A Recipe for Confusion on HANA vs Oracle: The Commingling of Hardware Speed and Database Design

One of the confusing aspects of HANA vs Oracle is that two different topics are commingled and communicated as if they are one topic.

  • One is the hardware issue, as SAP HANA requires moving the active database into memory.
  • A second aspect is the database design, which is the column based database.

SAP discusses these two topics as if they are the same subject.

One could say that SAP has done a poor job of explaining the distinction. I don’t think SAP is trying to be clear in this area and is primarily hoping customers are confused.

  • The less clear SAP’s customers are on where the potential benefits are coming from, the more the advantage swings to SAP when it comes to negotiating.
  • The more ability it has to market SAP HANA vs Oracle as a differentiated offering.
  • The more it can position SAP HANA as worthy of a serious price premium.

Something which goes undiscussed by SAP is how SAP HANA is both a technology strategy and a targeted strategy to push Oracle out of SAP accounts.

SAP’s Strategy for Locking Out Other Vendors

This is an extension of a strategy that SAP has used to great effect for decades, but with a slight twist. SAP kept other applications out of its customers by using the ERP system as a queen on the chessboard.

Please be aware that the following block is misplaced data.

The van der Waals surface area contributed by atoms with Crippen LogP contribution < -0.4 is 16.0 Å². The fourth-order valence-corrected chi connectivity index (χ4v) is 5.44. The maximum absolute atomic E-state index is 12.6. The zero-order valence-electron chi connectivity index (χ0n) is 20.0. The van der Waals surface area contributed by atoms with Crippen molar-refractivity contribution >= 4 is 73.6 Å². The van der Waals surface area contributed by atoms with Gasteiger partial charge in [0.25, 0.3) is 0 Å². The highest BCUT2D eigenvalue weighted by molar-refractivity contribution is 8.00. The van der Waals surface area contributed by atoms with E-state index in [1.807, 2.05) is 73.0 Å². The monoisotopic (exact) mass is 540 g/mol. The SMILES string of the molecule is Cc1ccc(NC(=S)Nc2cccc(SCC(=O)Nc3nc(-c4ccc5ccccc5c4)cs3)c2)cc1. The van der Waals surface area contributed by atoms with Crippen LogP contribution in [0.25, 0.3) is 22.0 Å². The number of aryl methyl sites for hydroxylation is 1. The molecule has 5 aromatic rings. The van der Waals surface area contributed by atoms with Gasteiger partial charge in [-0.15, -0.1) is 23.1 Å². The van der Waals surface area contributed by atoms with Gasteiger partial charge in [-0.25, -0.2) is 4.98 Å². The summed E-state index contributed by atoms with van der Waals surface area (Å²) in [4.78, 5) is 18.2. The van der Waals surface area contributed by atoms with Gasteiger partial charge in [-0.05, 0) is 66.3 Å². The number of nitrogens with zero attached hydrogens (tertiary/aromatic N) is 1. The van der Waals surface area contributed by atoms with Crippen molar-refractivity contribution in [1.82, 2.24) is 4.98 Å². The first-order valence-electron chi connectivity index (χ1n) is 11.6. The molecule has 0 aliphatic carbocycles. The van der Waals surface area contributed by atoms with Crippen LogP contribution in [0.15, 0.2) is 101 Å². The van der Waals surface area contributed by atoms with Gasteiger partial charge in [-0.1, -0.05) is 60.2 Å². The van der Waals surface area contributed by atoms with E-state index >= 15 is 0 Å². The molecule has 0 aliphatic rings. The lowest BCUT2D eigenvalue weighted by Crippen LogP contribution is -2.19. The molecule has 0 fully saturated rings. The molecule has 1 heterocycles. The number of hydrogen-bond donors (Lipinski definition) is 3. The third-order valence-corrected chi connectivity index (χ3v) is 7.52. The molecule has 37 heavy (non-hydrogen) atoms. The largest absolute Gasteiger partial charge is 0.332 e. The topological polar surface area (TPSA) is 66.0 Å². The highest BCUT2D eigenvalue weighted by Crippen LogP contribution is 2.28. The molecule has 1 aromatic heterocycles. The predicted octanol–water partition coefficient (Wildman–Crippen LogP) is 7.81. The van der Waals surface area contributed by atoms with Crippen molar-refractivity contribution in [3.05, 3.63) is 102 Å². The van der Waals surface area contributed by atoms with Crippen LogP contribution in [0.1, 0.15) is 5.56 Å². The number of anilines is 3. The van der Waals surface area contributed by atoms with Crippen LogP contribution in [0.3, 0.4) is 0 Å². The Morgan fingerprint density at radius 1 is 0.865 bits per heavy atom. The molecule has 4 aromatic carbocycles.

Queen

By declaring that all other SAP applications would integrate better with the queen, SAP’s customers could have lower risk implementations.

This strategy has been enormously successful, even after most vendors have come very close to SAP’s integration with their adapters.

One-Time horizontal competition — i.e., competition at the application layer. HANA is a twist on this block out strategy but takes it to the database layer. This is why SAP is so strongly positioning HANA vs Oracle. It is essentially preventing Oracle from competing with S/4 by not certifying Oracle’s database. Even though there is no reason that Oracle, IBM and SQL Server cannot fully support S/4HANA. 

The logic of the stored procedures placed into HANA is a cover for the fact that SAP is using S/4HANA’s exclusive certification to drive HANA sales.

The Real Opportunity with HANA vs Oracle?

It has been proposed to me that the real chance with HANA is for the company to place ERP and all other SAP applications on HANA. Then the analytics engine can sit right on the same hardware. And now no integration or transformation is necessary, and now analytics reports right off of the application tables.

Cognitive

However, wait one second. I know that is feeling mighty big in its britches after over five years of breathless conferences about the brave new world of analytics, and the new Big Data and overall analysts obsession (which has lead to far fewer benefits than originally proposed). However, are we now going to transform all of the hardware to be optimized for analytics?